There was no mistaking how the smaller dot gained ground using its inside line, then continued to stretch that out down the next straight. This new technology is making my job much more effective. It is hard to argue against the facts.
Te Kopuru is basically a mix of sandstone and silt after many years of wear and tear, yet still delivers an excellent venue. The problem is that the sandy berms are a little too much fun and Ethan needed a little convincing to try anything else.
On the inside of this particular corner was the kind of hard packed surface that we tend to shy away from. While there was never an argument against the inside being shorter, at first glance there was no way that it would be faster than the heavy berm out wide, especially as it fed on to a long straight. I was stationed on a different section but had told my group to try that inside line. Apparently not everyone obeyed.
There were a few sheepish looks when I asked how the inside line had gone, so I singled out one of my faster riders. Fortunately Ethan was honest and told me that he had not actually tried it, saving me some fishing around. I quickly figured that they would need a little digital convincing.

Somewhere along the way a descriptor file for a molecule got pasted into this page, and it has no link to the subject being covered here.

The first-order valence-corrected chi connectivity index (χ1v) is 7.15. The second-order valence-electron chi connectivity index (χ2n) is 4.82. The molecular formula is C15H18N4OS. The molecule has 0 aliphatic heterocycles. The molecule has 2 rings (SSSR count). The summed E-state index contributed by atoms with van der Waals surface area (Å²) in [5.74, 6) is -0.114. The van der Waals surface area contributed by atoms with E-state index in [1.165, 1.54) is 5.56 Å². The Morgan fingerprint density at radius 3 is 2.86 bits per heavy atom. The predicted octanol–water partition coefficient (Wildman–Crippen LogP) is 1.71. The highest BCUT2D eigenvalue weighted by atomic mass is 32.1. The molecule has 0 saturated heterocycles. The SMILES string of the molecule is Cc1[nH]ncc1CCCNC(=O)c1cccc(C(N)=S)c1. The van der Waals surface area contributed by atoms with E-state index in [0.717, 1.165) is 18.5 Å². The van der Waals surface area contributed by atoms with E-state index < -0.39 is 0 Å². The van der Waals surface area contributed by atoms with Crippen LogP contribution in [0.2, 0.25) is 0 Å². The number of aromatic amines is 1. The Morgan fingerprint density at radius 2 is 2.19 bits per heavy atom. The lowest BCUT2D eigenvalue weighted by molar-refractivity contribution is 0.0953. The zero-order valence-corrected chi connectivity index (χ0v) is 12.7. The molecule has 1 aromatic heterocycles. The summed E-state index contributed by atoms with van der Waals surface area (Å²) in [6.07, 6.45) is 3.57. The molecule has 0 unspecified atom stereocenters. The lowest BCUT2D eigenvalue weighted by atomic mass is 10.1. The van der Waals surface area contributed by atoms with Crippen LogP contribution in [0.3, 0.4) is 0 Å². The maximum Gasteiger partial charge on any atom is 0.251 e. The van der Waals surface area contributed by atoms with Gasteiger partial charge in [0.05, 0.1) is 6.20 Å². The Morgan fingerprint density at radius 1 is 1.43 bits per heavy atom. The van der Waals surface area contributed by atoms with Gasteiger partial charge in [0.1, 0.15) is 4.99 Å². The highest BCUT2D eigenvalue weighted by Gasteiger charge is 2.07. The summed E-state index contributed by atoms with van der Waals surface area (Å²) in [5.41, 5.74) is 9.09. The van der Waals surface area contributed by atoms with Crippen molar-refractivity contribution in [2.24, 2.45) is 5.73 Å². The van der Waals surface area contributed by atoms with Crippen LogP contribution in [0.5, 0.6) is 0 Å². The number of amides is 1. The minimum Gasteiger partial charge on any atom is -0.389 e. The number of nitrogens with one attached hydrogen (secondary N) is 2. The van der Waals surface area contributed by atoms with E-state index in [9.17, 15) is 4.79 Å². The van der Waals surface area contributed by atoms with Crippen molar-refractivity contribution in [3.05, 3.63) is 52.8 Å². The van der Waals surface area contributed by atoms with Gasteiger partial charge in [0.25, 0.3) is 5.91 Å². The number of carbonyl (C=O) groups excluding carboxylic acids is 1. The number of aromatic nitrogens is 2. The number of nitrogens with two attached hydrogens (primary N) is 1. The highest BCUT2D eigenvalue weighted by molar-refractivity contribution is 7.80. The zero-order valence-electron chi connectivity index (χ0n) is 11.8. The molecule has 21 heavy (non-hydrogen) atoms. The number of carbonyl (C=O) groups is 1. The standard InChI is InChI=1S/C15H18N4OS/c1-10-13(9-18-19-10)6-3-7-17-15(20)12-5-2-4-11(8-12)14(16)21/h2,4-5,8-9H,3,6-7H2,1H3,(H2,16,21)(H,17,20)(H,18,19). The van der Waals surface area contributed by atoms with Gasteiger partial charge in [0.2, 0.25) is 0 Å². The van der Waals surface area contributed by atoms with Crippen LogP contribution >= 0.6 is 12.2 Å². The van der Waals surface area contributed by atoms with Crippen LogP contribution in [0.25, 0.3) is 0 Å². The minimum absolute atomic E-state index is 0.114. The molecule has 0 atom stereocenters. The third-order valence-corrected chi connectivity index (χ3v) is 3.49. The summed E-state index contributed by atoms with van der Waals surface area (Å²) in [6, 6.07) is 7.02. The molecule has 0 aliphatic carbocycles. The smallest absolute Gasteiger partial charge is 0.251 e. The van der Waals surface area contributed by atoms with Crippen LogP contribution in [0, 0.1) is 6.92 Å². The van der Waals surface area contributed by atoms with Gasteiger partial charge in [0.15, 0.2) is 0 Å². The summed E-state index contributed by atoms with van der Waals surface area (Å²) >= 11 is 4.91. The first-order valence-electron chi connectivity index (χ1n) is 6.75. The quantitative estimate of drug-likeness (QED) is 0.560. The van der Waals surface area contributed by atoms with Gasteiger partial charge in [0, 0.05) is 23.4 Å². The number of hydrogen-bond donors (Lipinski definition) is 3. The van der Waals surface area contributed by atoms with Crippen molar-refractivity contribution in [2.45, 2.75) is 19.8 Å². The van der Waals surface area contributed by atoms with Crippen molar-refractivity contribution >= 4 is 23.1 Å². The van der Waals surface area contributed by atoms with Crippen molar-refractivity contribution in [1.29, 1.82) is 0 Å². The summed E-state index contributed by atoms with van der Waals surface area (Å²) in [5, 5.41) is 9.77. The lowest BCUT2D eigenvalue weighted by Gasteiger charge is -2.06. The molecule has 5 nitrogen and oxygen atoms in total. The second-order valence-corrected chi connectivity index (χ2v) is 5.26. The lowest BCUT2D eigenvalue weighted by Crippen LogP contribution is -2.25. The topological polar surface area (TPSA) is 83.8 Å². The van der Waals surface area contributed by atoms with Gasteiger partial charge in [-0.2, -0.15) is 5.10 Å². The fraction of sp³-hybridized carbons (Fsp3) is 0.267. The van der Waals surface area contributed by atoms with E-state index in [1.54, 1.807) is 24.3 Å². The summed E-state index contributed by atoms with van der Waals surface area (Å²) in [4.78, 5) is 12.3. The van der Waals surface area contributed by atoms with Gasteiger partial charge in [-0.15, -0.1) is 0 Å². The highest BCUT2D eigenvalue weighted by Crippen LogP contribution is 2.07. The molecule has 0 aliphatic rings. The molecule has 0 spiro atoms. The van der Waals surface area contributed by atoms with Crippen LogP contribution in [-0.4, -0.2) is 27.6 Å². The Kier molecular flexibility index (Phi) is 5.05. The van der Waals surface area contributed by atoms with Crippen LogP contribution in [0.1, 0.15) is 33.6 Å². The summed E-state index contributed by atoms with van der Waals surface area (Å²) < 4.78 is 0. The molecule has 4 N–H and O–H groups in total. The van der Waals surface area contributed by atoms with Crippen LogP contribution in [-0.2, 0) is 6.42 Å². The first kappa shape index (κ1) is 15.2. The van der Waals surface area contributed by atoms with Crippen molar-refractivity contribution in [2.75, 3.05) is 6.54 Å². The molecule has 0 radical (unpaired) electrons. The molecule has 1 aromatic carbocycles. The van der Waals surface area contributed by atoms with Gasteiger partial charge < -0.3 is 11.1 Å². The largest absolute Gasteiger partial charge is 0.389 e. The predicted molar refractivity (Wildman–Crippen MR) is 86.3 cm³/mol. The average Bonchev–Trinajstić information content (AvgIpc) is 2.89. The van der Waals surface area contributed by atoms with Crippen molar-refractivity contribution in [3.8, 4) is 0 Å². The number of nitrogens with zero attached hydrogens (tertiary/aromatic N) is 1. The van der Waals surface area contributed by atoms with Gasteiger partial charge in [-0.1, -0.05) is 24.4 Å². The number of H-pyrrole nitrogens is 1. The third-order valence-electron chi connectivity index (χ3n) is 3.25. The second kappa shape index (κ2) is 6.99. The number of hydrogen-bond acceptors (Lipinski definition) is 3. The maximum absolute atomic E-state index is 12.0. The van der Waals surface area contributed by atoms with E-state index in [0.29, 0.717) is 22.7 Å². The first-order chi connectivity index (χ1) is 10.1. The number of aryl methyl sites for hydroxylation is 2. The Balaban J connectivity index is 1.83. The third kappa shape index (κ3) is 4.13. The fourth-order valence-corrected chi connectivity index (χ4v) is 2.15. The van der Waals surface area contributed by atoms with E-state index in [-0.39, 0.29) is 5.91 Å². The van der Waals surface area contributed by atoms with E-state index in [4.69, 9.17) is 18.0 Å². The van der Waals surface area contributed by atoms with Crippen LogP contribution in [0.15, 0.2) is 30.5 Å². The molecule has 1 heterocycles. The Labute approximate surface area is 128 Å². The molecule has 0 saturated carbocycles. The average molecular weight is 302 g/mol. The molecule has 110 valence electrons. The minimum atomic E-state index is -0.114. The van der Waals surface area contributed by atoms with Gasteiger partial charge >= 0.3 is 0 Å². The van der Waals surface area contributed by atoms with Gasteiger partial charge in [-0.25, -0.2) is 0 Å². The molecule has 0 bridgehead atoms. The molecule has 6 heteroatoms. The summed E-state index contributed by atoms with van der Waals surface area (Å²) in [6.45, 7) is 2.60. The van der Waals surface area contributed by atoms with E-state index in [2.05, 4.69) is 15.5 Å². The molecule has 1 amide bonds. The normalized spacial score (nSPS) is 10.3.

Matthew was probably the fastest on the day so I put my LitPro on him with the instructions to do a few loops through that turn as fast as he could on each line, then we would compare the difference. In the meantime every rider was instructed to have another go at it.
At the very least I wanted these guys to open their minds to different possibilities for a potential pass. The sandstone might look like clay but actually holds excellent traction, even when wet. Combined with the shorter distance through the turn, I was pretty sure it would also be faster. Now it was crunch time.
Finding the fastest lap for each line, I over lay them and pushed play with the young riders watching along. Sure enough the inside line made ground from not travelling as far, but I was pleasantly surprised when it also pulled more ground down the next straight. How could this be?
It seems that a berm encouraged Matthew to power early, but if they are still turning then there is some power loss as the rear wheel digs in to the sand. On the inside however, he straightened the bike up earlier and then hooked up with full traction when he did power hard, hence the boost that was obvious on my phone.
Ethan didn’t say much after that, but I think it was a lesson that would really sink in.